The artist first bought a run-down cottage which was affectionately christened "Rat Abbey", in reference to the groups' spiritual aims as well as their rodent co-habitants: as well as, perhaps, the influence of the Nazarenes, a contemporary German artistic group with similar aims, of whom the Ancients were aware. The Nazarenes had settled in an abandoned monastery outside Rome 16 years previously. From 1826 onwards, Shoreham became an equivalent practical and spiritual base for Palmer and his compatriots. Other members of the collective would visit frequently, including Richmond and Calvert, while the engraver Welby Sherman settled nearby. Blake is known to have visited once.

According to the writer Carlos Peacock, life at Rat Abbey was characterized by a "regime of monastic austerity," with a spartan diet and little expendable income . Nonetheless, the art historian William Vaughan describes Shoreham as The Ancients' "'earthly paradise', a rural refuge from the city." He notes the impact that the landscape and culture of the area had on their work: For Palmer the period was one of great imaginative release, during which he developed the primitivizing tendencies that he had previously gained from studying the works of medieval artists and Blake into a unique manner of his own. Richmond painted religious and mythological works of startling primitivism, while Calvert, inspired by woodcuts and engravings of the early Renaissance, produced wood engravings of rustic rituals of arresting sensuality and vigor.

Extracts from Palmer's diary, written during the early days at Shoreham, reveal the extraordinary state of religious fervor in which he worked: At Shoreham, Kent, August 30, 1826. God worked in great love with my spirit last night, giving me a founded hope that I might finish my [painting] Naomi before Bethlehem...That night, when I hoped and sighed to complete the above subject well...I hoped only in God, and determined next morning to attempt working on it in God's strength...Now I go out to draw some hops [flowers of the hop plant] that their fruitful sentiment may be infused in my figures .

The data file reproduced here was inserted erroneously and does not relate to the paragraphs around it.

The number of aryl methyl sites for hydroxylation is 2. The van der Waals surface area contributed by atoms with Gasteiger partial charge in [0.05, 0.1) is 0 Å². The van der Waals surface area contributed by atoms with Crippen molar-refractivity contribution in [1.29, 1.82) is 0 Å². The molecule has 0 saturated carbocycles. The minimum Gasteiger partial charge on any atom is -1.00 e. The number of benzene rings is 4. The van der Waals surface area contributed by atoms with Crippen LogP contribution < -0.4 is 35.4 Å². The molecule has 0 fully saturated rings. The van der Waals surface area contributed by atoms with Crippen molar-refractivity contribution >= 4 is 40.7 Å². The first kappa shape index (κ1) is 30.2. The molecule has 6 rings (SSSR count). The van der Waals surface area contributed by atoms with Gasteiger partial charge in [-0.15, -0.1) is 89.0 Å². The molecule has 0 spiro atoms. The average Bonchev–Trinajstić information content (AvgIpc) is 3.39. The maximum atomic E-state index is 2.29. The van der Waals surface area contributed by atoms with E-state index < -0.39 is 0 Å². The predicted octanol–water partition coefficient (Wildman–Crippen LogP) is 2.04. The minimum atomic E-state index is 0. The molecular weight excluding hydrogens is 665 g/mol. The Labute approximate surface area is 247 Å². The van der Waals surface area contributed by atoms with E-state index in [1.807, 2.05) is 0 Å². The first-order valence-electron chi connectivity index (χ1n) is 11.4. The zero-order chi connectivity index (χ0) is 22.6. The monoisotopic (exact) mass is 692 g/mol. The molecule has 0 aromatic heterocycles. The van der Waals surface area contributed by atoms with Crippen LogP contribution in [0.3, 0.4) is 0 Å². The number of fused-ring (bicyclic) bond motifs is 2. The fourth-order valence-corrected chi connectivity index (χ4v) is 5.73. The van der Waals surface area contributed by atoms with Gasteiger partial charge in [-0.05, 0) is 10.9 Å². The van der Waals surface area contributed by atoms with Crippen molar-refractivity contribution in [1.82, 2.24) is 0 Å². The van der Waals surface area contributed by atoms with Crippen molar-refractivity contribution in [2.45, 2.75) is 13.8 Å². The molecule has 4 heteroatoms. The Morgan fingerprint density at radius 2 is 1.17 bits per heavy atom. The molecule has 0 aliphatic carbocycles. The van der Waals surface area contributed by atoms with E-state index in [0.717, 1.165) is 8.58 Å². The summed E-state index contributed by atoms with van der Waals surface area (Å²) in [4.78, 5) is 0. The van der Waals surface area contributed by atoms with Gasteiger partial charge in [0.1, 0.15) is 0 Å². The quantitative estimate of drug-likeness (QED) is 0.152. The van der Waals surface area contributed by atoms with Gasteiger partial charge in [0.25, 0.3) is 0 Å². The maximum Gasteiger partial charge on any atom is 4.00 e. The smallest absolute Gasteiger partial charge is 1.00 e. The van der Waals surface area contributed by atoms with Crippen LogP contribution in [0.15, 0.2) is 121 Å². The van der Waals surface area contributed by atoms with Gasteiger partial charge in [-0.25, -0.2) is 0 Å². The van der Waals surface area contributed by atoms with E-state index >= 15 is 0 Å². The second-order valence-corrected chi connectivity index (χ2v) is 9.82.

The second half of the 1820s was a period of extraordinary productivity, coupled with intense group activities and discussions, long nocturnal walks , and the adoption of monastic or messiah-like dress (as in George Richmond's portrait of Samuel Palmer in "Christ-like garb" [Vaughan] from 1829 ). The group were known by the locals and dourly tolerated, Vaughan notes, although they were sometimes sardonically referred to as "the 'extollagers', a rustic stab at the word 'astrologer '," on account of their eccentricity and otherworldly appearance.

Shortly after Palmer's move to Shoreham, his father sold his book business and joined his son in Kent, renting half of a large house on the banks of the River Darwent. Samuel's nurse and brother also came to live with the family in Shoreham. The Water House, as the older Palmer's lodgings were known, was initially used to house guests who could not be accommodated at Rat Abbey, but in 1828 Samuel left the run-down cottage to join his family in their more comfortable property, remaining there until he left Kent in 1835. It was during this time that he met the artist Hannah Linnell, daughter of his mentor John Linnell, whom he would marry in 1837.

Concepts and Styles

William Blake

Although William Blake had still not achieved commercial success when he encountered The Ancients in the mid-1820s, he was a prophetic, almost God-like figure to the younger group. According to Morton D. Paley, "he was compared by them to a biblical patriarch...; his two rooms in Fountain Court, Strand, were Bunyan's 'House of the Interpreter'" (a reference to a building in John Bunyan's Pilgrim's Progress in which God's word is revealed ). For Palmer, Blake was "a man without a mask; his aims simple, his path straightforwards, and his words few; so he was free, noble, and happy." Finch described Blake as "a new kind of man, wholly original, and in all things ."

At the root of this admiration for Blake was a respect for his attachment to the natural world, his sense of its visible and tangible saturation with divine force, his scorn for industrial civilization, and his fidelity to his own, unique vision. The Ancients felt this was particularly expressed in Blake's smaller, landscape works, such as his "Designs for Thornton's Virgil" (1821), illustrations to a set of pastoral works by the Roman poet Virgil produced for the schoolmaster Robert Thornton.

The wider influence of Blake is clear in the Ancients' curiously revolutionary approach to form and color during their time in Shoreham. Bodies, hills, and trees appear in exaggerated, rounded or muscular forms, in the style of Blake's rippling physiognomies. So too the rapturously bright color of much of their work, capturing and transforming the magical qualities of light and foliage, reflects the legacy of Blake's luminous prints.